With the imminent release of the 2018-19 Federal Budget, get up to speed with all the prior announcements “leaked” in the lead-up to Tuesday night’s speech.
Data from the Department of Finance shows the rolling annual deficit is the lowest since 2009 at $14 billion. Company tax revenue is up 23.3 per cent, and personal tax revenue is up 5.4 per cent.
This was driven by higher than expected revenues and lower expenses, putting the country’s finances in its best position since 2009, and giving the government the opportunity to “give back” through tax cuts.
In CommSec’s Economic Insights for April, it makes the case that paying down debt would make savings on interest, but given the tough political time the government is having, buying back some favour is the likely outcome here.
However, the government remains committed to achieving surplus by 2021.
According to Deloitte Economics, personal tax cuts are extremely likely given the nature of bracket creep – as wages rise with inflation, more and more workers are pushed into higher tax brackets.
This is one of the major sources of the increase in tax revenue, so the government will likely announce changes to offset a lot of that pain.
One figure put forward by ANZ economists was roughly $6.50 a week for the average household.
Speaking to Radio National in January, Treasurer Scott Morrison said the government would deliver income tax relief as soon as it could.
Not in the budget per se, but small and medium companies with turnover under $50m will be taxed at a lower level in 2018-19.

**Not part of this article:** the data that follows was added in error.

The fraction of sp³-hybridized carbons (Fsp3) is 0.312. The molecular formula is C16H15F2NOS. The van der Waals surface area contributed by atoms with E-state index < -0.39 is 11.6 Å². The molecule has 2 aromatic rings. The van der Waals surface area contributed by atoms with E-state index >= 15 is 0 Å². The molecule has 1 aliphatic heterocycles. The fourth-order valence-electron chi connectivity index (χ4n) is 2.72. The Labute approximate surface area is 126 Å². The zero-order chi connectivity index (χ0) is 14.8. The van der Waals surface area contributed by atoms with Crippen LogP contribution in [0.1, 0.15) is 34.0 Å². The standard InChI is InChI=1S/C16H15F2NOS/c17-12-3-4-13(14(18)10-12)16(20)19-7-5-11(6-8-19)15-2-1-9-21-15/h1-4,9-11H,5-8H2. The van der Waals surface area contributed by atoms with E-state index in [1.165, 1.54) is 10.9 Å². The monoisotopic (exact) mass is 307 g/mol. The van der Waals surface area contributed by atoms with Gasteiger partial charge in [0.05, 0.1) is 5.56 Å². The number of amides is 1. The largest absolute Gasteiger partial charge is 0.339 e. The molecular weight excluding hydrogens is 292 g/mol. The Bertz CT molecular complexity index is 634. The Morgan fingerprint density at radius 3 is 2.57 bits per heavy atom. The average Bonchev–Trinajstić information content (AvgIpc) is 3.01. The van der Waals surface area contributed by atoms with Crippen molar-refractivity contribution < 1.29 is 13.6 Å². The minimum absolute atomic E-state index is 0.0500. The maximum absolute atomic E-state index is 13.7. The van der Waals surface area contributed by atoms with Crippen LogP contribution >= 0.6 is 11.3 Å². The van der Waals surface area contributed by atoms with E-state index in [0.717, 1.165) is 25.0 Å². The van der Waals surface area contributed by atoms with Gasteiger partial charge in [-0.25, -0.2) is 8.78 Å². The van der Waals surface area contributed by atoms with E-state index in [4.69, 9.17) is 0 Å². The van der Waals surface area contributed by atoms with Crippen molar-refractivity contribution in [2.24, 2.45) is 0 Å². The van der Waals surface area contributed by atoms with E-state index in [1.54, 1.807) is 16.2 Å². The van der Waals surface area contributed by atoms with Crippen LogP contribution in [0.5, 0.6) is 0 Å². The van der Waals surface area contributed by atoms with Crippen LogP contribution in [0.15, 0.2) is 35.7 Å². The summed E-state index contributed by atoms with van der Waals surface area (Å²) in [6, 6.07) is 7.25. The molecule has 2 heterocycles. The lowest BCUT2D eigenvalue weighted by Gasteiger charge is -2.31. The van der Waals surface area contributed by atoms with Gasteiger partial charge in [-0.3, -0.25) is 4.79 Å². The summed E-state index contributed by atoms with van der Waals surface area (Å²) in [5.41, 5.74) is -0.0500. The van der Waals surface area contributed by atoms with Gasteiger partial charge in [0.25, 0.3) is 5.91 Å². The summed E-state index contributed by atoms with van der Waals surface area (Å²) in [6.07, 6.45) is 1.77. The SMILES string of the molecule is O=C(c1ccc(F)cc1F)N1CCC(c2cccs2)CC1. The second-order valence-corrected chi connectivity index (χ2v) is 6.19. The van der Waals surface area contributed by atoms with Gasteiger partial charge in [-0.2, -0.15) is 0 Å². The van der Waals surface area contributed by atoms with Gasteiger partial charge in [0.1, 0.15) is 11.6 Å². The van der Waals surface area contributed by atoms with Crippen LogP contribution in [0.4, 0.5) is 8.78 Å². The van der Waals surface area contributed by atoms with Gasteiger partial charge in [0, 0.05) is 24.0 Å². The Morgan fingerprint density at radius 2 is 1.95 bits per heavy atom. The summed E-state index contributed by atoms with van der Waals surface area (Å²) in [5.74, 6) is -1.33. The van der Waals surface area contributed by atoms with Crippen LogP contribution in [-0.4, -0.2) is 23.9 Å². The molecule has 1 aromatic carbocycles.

However, there is still widespread support among business circles for a lower base rate for all companies.
If there was any doubt this was a political budget, it should all but be removed with Friday’s news that beer would feature in a headline budget announcement. Cheaper beer for all Australians – what’s not to love?
Brewers are currently taxed based on the size of the kegs they deliver their product in, but that will be altered so that smaller kegs, preferred by smaller craft brewers, will be taxed at the same amount.
The alcohol excise refund scheme cap will also be increased to $100,000.
Dead, buried, cremated, so to speak. The increase was flagged to help fund the National Disability Insurance Scheme, but given the increased revenue on the budget balance sheet, the government has decided to scrap the increase.
There has been no changes announced to the NDIS.
Big-budget filmmakers will get their own slice of budget sweetener, with $140m announced to increase the existing rebate offered as a tax break on films.
Foreign Minister Julie Bishop announced the increased incentive on Friday at the Gold Coast, and was confident it would produce more jobs and projects for film studios.
Infrastructure will also feature heavily in Santa ScoMo’s sack of goodies, with $9b allocated to roads, rail and building.
Among the projects already flagged are $150m for the Bruce Highway and $1b for the M1 in Queensland; $5b for the Melbourne Airport train link, and $3b for West Australian roads, rail and hospitals.
Included in the budget will be $500m to help restore and protect the Great Barrier Reef, but not everybody’s happy about the largest single investment in our local wonder.
The money has been allocated to help farmers reduce their sediment run-off, as well as improve water quality and fund scientific research.
However, critics have stated the funding does nothing to tackle the real problem – climate change.
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